Galaxy Note 4 specs and features that make sense
Summer is (almost) here, and now that all major flagships have launched, it means we'll have a few quiet months to enjoy all the cutting-edge gadgets that phone manufacturers bestowed us with in H1. However, it also means that it's time to start looking forward towards the upcoming devices that are destined to shape the mobile landscape in the second half of the year. The Samsung Galaxy Note 4 is a prime example, as the company's phablet line-up has managed to become incredibly popular among smartphone aficionados. Thus, you can imagine the great expectations Samsung has to meet with this upcoming successor - the Note 4.
We're starting a bit early here, so leaked data about the next-gen phablet isn't aplenty. However, this isn't to say that there aren't some interesting bits worth knowing already, plus, people are dying to know more about the Galaxy Note 4, so it's our duty to provide! Actually, we think we have a shot at making a rather believable selection of Galaxy Note 4 specs and features that are very likely to end up being part of the final product. For starters, there are some good indications that Samsung will stick with a screen of the same diagonal - 5.7", but the resolution is supposed to hit the QHD level. Want to know more? Browse through the gallery below!
It's mind-boggling, but it seems the trend is leading us towards smartphone displays with the stupendously high QHD resolution (1440 x 2560 pixels). The LG G3 has QHD, the Galaxy S5 LTE-A for Korea has QHD, so it only makes sense for the Galaxy Note 4 to have a ridiculously high resolution as well. Meanwhile, the screen size of Samsung's next phablet is expected to remain the same, at 5.7 inches. Naturally, that's already quite a respectable diagonal, plus, the company might be hesitant about going bigger than that, since it could make the Note 4 too large. Of course, there's no doubt we'll be dealing with a Super AMOLED display, so get ready for another round of punchy visuals - a trademark feature of Samsung's mobile screens.
When it comes to the Galaxy Note 4 camera, expectations are that it's going to be a 16 MP snapper, not unlike the excellent one found in the Galaxy S5. Info is scarce with regards to any other features in the context of the camera, but it's safe to assume that it's going to support 4K video recording. Optical image stabilization is a rumored addition, but then again, OIS has been an expected addition to almost any new high-end smartphone of late, so we're still not quite sure if it's going to materialize. Selfie lovers should expect a modest, 2 MP camera to grace the front of the Note 4, though that's also a rather vague rumor.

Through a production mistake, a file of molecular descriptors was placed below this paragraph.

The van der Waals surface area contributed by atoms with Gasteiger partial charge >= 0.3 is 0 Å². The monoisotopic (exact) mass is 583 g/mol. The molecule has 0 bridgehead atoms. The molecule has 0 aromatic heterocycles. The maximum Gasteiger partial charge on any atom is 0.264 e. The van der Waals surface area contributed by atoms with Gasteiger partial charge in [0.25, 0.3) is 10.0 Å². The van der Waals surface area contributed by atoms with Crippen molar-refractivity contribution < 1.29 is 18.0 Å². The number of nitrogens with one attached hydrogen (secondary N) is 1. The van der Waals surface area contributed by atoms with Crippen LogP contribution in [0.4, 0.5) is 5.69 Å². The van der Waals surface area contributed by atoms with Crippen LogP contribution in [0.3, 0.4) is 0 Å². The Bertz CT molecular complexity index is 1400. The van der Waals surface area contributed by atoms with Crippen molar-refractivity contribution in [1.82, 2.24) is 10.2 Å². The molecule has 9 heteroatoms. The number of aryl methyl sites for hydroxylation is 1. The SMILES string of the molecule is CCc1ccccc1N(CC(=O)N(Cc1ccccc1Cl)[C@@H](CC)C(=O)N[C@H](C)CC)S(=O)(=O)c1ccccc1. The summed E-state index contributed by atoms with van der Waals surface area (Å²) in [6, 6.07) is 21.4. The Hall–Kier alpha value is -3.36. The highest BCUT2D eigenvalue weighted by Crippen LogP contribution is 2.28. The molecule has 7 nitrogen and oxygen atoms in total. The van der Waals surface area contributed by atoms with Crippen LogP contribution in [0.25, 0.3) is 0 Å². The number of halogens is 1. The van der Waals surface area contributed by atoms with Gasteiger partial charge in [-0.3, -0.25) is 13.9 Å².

The long-anticipated Snapdragon 805 chipset is expected to be the silicon of choice for Samsung and the Galaxy Note 4. The first devices with SD 805 are being announced just now, and we really don't expect any other SoC to launch before the Note 4's introduction. Thus, Qualcomm's finest is what's most probably going to power the next-generation phablet, with possible Krait 450 CPU frequencies of up to 2.7 GHz, and a state-of-the-art Adreno 420 GPU. As always, however, Samsung is said to roll-out an alternative variant of the Note 4 in some regions - one that's going to feature a new system chip by Samsung - the Exynos 5433. Typically, users shouldn't experience a perceivable difference in performance between the Snapdragon and the Exynos versions.
The Galaxy S5 was Samsung's first flagship smartphone to feature IP certification for water- and dust-resistance. Obviously, we have no reason to believe that these capabilities will be absent from the Note 4. Still, we hope that they won't cause the phablet to grow up in size any further. To add some detail, the Galaxy S5 features IP67 certification, which translates to complete dust-resistance and water-resistance when submerged in up to 1 meter for up to 30 minutes.
Like its predecessor and the Galaxy S5, the Samsung Galaxy Note 4 is supposed to include a speedy USB 3.0 port, instead of the usual USB 2.0 that most mobile devices feature nowadays. However, taking advantage of the extra speed will probably require you to purchase a separate USB 3.0 cable, as such wasn't included with Samsung's other USB 3.0-enabled devices.
Samsung is generally slow when it comes to enhancing the look and feel of its custom user interface, TouchWiz. Still, the company introduced a rather major redesign and restructuring in TouchWiz with the Galaxy S5. The UI got modernized, flatter, and lighter, plus a bit more straightforward with regards to menu organization. Even then, we still consider TouchWiz to be a rather heavy and cluttered piece of software that could do with a lot more optimization. We'd be more than happy if Samsung streamlines its UI even further with the Note 4, but we tend to believe that the upcoming phablet will stick with pretty much the same software experience.
The Samsung Galaxy S5 introduced a new design language for the company, involving pretty much the same front appearance, but replacing the glossy or faux leather style of the back with a new, perforated/dotted pattern. It's a step in the right direction for the exterior of the company's phones, although not really a major break away from what we're used to seeing with Samsung. Of course, small surprises are to be expected, but we think it's relatively safe to say that the Note 4 will feature a design similar to that of the Galaxy S5, especially given the fact that the recently-announced Tab S series of tablets also feature the same design.